As a sports columnist, Luke Esser tagged himself "Luke the Truth." Today, his assignment is to be "Luke the Miracle Worker."
He's the new state Republican Party chairman.
The party got drubbed in the last election - including Esser's own surprising loss of his state Senate seat in traditionally Republican Bellevue - and starts the 2008 campaign cycle in a deep, deep hole.
Last weekend, GOP grass-roots leaders from the 39 counties dumped Chairwoman Diane Tebelius as the final victim of the election cycle and cast their lot with Esser. Party elders hope his genial personality, persuasive communication skills and Olympia connections will help lead them out of the wilderness.
The reshaping of the state party could also make it more likely that Dino Rossi runs again for governor, although he's still publicly noncommittal.
Campaign pros and GOP legislative leaders say Esser and the fresh new look at the state party are a shot in the arm for a party that hasn't had much good news in a long time. He can help "de-link" state candidates from the national scene that was so damaging last year, said Senate Republican Leader Mike Hewitt.
Attorney General Rob McKenna, Esser's boss for the past dozen years, said his protege has just the right skills to help the party bootstrap itself back into strong contention.
"I see no reason why we can't bounce back," Esser said.
Even Democrats profess to like Esser. House Majority Leader Lynn Kessler, D-Hoquiam, said he's seen as a smart and worthy adversary, but added, "We don't plan to yield an inch." The Democrats re-elected Dwight Pelz unanimously last weekend.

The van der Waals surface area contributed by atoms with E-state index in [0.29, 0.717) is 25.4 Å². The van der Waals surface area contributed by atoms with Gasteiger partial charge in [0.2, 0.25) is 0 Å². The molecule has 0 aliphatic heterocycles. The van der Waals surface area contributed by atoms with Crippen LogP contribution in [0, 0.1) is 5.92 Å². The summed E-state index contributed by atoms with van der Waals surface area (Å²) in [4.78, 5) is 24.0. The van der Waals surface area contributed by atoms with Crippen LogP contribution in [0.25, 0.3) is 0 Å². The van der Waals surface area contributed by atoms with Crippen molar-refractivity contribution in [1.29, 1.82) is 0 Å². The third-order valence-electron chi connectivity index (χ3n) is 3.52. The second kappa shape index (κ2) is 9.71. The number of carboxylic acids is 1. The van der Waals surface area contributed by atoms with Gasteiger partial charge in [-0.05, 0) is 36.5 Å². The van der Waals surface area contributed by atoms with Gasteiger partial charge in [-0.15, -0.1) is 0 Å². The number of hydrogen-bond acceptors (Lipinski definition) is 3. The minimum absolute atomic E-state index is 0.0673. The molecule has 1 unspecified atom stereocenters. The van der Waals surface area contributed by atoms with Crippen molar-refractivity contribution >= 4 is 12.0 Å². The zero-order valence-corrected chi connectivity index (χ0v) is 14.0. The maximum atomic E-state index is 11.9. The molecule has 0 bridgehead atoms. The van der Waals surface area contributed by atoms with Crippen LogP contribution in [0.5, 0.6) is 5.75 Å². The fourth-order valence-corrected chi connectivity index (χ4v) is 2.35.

The GOP race was thought to be close, but Esser defeated Tebelius, a longtime party activist and former federal prosecutor, by a landslide 71-43. Both insist that the party election wasn't about assessing blame for the 2004 debacle, but about who would be the stronger and more effective leader for a comeback.
Esser said he told the closed-door gathering that the monster setback was an aberration, but that the first step back is to acknowledge that Washington Republicans were damaged more than in other states.
"We are in a very bad way," Esser says. "We are barely at a third of the House and Senate and we have to acknowledge that and realize that we have a lot of work to do."
Esser knows all too well the sting of loss. The anti-GOP tide swept him out of his Senate seat last fall, even though he was the year's best-financed GOP legislative candidate and had served eight years from the traditionally Republican stronghold.
On his first work day as chairman, Esser headed straight to the Capitol to make nice with his old colleagues in the House and Senate Republican caucuses. Some of the old lions had felt the party wasn't properly connected to Olympia, and Esser pledged to work on an aggressive and unified message and to make rebuilding the caucuses Job 1, Hewitt said.
Esser will assign the new party communications director, yet unnamed, to Olympia for the duration of the legislative session. He hopes to amplify the caucuses' increasingly astringent commentaries on one-party control by the Democrats.
Dino Rossi, who had worried about the party's ability to raise money, micro-target voters and generate excitement among the grass roots, said this week that he expects Esser, his old Senate colleague, to skillfully handle those essentials and to quickly raise the party's visibility.
For now, Rossi said he's taking his family to Disneyland, working on his Forward Washington foundation, doing a PowerPoint presentation on "Olympia's fiscal irresponsibility" and still describing his own candidacy as 50-50.